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ERIC Number: ED084572
Record Type: RIE
Publication Date: 1973-Nov
Pages: 16
Abstractor: N/A
Reference Count: 0
Toward Measurement of Human Problem Solving in Simulations.
Smith, Robert M.
Simulation, defined as a representational model of a particular theory, has been the subject of some research in the communication field, but there has been little material published on the uses of simulation as a research tool. Simulations are considered helpful in closing gaps between field studies and laboratory research, serving to increase coherence and consolidate theories. A simulation will be representative of the theory it serves only to the extent that it fits a well-constructed, representative model and accounts for the interaction of variables consistent with the theory. If data from a simulation do not support the hypotheses of the theory, either the hypotheses or the simulation should be adjusted according to the experimenter's goals and his degree of objectivity. The validity of simulation must be tested for specific objectives. Many simulations are more correctly identified as games or metaphorical extensions of man's social behavior. Important considerations in the use of games as simulations include control of game behavior consistent with the reference system, proper introduction of subjects to the game activity, and determination of whether or not role playing behavior best serves the game. (RN)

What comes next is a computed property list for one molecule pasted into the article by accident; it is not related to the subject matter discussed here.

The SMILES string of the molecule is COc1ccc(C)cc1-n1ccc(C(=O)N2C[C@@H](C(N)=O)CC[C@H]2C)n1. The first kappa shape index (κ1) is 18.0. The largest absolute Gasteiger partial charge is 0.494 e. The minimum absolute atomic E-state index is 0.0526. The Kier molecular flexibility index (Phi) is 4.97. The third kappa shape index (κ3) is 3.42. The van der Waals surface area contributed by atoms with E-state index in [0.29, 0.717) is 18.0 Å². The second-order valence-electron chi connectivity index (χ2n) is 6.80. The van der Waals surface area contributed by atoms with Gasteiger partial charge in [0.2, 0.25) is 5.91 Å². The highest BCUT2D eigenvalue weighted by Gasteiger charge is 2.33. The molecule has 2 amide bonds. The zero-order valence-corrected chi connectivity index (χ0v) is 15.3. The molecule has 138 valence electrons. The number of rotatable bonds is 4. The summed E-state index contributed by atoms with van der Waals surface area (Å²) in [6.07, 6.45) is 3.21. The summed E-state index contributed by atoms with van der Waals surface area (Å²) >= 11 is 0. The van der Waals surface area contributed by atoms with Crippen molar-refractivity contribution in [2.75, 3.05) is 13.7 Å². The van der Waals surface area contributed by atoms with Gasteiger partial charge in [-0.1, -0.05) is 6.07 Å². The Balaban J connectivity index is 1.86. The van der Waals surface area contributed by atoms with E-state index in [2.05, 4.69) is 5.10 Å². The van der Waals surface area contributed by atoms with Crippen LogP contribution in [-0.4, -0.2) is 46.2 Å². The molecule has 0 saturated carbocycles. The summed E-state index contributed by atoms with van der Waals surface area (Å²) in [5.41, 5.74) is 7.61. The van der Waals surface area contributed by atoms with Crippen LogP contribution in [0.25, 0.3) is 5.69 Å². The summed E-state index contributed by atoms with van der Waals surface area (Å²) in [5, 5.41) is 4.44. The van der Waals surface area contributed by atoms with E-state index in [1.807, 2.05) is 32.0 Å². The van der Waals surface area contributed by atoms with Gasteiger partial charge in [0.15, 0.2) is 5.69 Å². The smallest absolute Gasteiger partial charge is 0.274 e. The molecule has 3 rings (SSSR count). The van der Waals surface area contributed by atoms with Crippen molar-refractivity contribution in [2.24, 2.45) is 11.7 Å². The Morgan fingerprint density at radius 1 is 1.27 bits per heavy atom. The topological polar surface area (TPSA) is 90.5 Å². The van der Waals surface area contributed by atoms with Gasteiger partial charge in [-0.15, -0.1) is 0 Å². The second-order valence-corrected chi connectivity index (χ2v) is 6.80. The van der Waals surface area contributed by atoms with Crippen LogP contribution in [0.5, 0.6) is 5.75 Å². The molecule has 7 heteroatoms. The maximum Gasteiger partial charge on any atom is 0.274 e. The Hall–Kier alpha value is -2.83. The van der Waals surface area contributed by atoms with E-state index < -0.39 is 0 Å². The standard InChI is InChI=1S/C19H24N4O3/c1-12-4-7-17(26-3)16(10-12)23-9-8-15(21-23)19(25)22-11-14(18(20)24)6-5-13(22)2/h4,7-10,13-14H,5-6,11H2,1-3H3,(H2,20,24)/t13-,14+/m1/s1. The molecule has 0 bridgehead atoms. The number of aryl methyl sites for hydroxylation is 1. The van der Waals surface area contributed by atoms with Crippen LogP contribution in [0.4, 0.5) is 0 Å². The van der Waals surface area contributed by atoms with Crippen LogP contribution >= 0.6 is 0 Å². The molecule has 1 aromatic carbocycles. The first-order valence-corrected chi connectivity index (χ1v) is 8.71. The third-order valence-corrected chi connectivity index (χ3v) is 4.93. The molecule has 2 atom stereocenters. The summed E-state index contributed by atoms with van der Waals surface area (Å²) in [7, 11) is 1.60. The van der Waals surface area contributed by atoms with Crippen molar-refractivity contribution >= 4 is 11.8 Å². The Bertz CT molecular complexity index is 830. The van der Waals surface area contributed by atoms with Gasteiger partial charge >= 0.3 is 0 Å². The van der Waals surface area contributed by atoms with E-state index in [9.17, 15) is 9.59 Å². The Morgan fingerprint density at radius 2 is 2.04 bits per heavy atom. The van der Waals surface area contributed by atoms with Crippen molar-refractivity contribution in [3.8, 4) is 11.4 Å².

Publication Type: N/A
Education Level: N/A
Audience: N/A
Language: N/A
Sponsor: N/A
Authoring Institution: N/A
Note: Paper presented at the Annual Meeting of the Speech Communication Assn. (59th, New York City, November 8-11, 1973)